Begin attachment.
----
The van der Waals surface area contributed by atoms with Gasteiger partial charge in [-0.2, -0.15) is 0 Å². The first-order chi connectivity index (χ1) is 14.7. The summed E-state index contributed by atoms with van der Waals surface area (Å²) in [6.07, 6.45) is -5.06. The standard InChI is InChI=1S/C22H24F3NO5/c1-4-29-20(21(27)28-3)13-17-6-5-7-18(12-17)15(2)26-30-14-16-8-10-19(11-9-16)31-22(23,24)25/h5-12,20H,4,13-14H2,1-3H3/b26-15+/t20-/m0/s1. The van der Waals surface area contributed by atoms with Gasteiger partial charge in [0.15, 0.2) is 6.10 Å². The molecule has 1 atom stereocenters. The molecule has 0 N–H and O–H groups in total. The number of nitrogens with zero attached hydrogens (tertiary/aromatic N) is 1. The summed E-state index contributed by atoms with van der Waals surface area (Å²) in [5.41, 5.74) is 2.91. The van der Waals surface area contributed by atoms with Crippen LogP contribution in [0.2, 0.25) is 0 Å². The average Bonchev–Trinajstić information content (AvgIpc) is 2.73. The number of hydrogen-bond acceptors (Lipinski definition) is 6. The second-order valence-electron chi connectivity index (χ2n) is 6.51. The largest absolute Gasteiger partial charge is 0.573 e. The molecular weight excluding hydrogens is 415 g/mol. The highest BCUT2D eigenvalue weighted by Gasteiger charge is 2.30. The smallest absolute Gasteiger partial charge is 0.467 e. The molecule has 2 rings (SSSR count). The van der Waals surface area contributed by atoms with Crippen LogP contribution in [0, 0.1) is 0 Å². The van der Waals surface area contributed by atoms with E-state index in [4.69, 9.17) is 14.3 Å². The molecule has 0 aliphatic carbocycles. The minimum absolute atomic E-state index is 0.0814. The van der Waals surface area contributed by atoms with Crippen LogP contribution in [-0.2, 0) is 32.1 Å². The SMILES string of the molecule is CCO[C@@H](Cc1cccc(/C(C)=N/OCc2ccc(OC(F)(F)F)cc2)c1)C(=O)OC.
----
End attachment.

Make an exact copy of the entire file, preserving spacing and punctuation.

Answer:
The van der Waals surface area contributed by atoms with Gasteiger partial charge in [-0.2, -0.15) is 0 Å². The first-order chi connectivity index (χ1) is 14.7. The summed E-state index contributed by atoms with van der Waals surface area (Å²) in [6.07, 6.45) is -5.06. The standard InChI is InChI=1S/C22H24F3NO5/c1-4-29-20(21(27)28-3)13-17-6-5-7-18(12-17)15(2)26-30-14-16-8-10-19(11-9-16)31-22(23,24)25/h5-12,20H,4,13-14H2,1-3H3/b26-15+/t20-/m0/s1. The van der Waals surface area contributed by atoms with Gasteiger partial charge in [0.15, 0.2) is 6.10 Å². The molecule has 1 atom stereocenters. The molecule has 0 N–H and O–H groups in total. The number of nitrogens with zero attached hydrogens (tertiary/aromatic N) is 1. The summed E-state index contributed by atoms with van der Waals surface area (Å²) in [5.41, 5.74) is 2.91. The van der Waals surface area contributed by atoms with Crippen LogP contribution in [0.2, 0.25) is 0 Å². The average Bonchev–Trinajstić information content (AvgIpc) is 2.73. The number of hydrogen-bond acceptors (Lipinski definition) is 6. The second-order valence-electron chi connectivity index (χ2n) is 6.51. The largest absolute Gasteiger partial charge is 0.573 e. The molecular weight excluding hydrogens is 415 g/mol. The highest BCUT2D eigenvalue weighted by Gasteiger charge is 2.30. The smallest absolute Gasteiger partial charge is 0.467 e. The molecule has 2 rings (SSSR count). The van der Waals surface area contributed by atoms with Crippen LogP contribution in [0, 0.1) is 0 Å². The van der Waals surface area contributed by atoms with E-state index in [4.69, 9.17) is 14.3 Å². The molecule has 0 aliphatic carbocycles. The minimum absolute atomic E-state index is 0.0814. The van der Waals surface area contributed by atoms with Crippen LogP contribution in [-0.2, 0) is 32.1 Å². The SMILES string of the molecule is CCO[C@@H](Cc1cccc(/C(C)=N/OCc2ccc(OC(F)(F)F)cc2)c1)C(=O)OC.